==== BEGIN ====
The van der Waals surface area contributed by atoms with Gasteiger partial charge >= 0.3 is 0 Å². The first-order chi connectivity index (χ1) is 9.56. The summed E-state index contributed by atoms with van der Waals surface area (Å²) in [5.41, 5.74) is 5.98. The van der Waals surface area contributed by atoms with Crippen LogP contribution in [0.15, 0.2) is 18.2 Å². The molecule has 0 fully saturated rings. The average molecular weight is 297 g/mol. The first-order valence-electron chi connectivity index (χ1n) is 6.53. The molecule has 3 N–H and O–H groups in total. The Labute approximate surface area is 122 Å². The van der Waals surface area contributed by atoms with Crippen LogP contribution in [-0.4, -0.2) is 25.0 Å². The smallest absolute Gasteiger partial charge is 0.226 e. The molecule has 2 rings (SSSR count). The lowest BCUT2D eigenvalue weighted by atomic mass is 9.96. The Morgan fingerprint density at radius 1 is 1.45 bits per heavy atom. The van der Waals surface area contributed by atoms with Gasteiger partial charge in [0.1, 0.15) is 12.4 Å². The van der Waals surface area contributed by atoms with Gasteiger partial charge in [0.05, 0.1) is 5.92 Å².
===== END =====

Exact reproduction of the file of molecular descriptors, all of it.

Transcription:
The van der Waals surface area contributed by atoms with Gasteiger partial charge >= 0.3 is 0 Å². The first-order chi connectivity index (χ1) is 9.56. The summed E-state index contributed by atoms with van der Waals surface area (Å²) in [5.41, 5.74) is 5.98. The van der Waals surface area contributed by atoms with Crippen LogP contribution in [0.15, 0.2) is 18.2 Å². The molecule has 0 fully saturated rings. The average molecular weight is 297 g/mol. The first-order valence-electron chi connectivity index (χ1n) is 6.53. The molecule has 3 N–H and O–H groups in total. The Labute approximate surface area is 122 Å². The van der Waals surface area contributed by atoms with Crippen LogP contribution in [-0.4, -0.2) is 25.0 Å². The smallest absolute Gasteiger partial charge is 0.226 e. The molecule has 2 rings (SSSR count). The lowest BCUT2D eigenvalue weighted by atomic mass is 9.96. The Morgan fingerprint density at radius 1 is 1.45 bits per heavy atom. The van der Waals surface area contributed by atoms with Gasteiger partial charge in [0.1, 0.15) is 12.4 Å². The van der Waals surface area contributed by atoms with Gasteiger partial charge in [0.05, 0.1) is 5.92 Å².